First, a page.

The “according to My heart” described in Jeremiah 3:15 describes shepherds who are after the Lord’s heart, diligently seeking Him. They are those whose hearts are corresponding with the Lord’s heart, conforming to His heart, and in agreement with His heart; not only His emotions, passions, and desires but His thoughts and His ways.
These shepherds will feed others, caring for them by leading them to the knowledge of God. This is more than just an informational knowing of Bible facts but a “knowing God,” intimate with Him, familiar with His personality, attributes, etc (Jeremiah 9:23). This kind of knowledge is what brings stability to us (Isaiah 33:6). It is not a window shopping type of knowledge but a partaking of every aspect of who He is. The understanding of Jeremiah 3:15 describes insight into, consideration of, and comprehension of the Lord, who He is, what He is like, and why He does the things He does.
In contrast to the descriptions of other shepherds in Jeremiah, these ones the Lord is raising up will be those who don’t “destroy and scatter the sheep,” those who attend to the needs of the sheep, who have stood in the counsel of the Lord causing God’s people to hear His words (Jeremiah 23). We also get other descriptions of unfaithful, irresponsible, and absent shepherds out of passages like Ezekiel 34, Zechariah 10, and other places in Scripture.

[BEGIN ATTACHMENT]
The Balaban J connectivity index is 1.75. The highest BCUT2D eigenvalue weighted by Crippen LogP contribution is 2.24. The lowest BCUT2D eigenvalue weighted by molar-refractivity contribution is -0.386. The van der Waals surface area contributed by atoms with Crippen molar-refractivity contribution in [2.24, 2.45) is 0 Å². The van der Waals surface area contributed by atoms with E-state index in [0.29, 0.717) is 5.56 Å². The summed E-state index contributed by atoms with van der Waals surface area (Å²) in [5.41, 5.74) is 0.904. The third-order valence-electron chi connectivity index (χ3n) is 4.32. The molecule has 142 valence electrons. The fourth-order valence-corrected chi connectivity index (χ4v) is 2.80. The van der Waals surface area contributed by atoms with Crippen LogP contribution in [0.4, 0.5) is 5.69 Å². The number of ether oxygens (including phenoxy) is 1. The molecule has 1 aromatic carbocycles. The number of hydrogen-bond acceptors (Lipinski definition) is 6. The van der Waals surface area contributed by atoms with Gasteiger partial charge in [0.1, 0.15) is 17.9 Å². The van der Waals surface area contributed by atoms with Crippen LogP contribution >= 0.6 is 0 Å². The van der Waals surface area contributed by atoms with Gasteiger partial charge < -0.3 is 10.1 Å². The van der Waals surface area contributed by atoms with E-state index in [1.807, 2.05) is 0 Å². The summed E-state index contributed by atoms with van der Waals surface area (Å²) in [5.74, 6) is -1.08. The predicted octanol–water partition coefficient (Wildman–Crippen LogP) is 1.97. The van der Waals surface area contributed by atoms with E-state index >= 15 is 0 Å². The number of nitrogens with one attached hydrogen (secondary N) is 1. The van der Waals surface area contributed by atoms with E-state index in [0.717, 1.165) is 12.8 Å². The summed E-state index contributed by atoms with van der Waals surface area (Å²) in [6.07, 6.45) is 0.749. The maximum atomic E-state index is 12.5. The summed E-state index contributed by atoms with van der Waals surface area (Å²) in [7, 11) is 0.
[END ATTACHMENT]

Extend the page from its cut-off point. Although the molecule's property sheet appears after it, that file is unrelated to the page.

We also have prophesies about God himself being a shepherd in Ezekiel 24 & 37, Zechariah 13, and Jeremiah 31. We know the ultimate example of a shepherd of God’s people is Jesus. He had compassion on people because they “were weary and scattered, like sheep having no shepherd.” (Matthew 9: 36). He is the Good Shepherd described in John 10, modeling wonderfully what His shepherds will look like.
So, God is raising up shepherds. They will be after His heart and according to His heart. They will fill others on knowledge and understanding, yet they will not be just in the “pastor of a church” role. They are those who will carry His heart into the workplace and lead like Jesus leads. They are fathers, mothers, grandparents, aunts, uncles, older brothers, older sisters who will influence others in their family according to the heart of God. They are mentors and teacher who will tend to others with right understanding of who God is and what He does. Two questions each of us can consider are: where are we serving as shepherds and what kind of shepherds are we?
The most important lesson for shepherds is knowing THE SHEPHERD. How else can we truly impart His heart and truth to others? Shepherds must themselves feed on knowledge and understanding from the Good Shepherd before they can effectively lead others.
Lord, you are raising up shepherds like King David who are after your heart. You are preparing them to tend your people. Prepare us in whatever role of shepherding you would call us to. Feed us. Tend to us. Help us to grow in knowledge and understanding of You. And then use us to feed and care for others, effectively leading others in Your paths. Amen.
Matthew or Julie Wine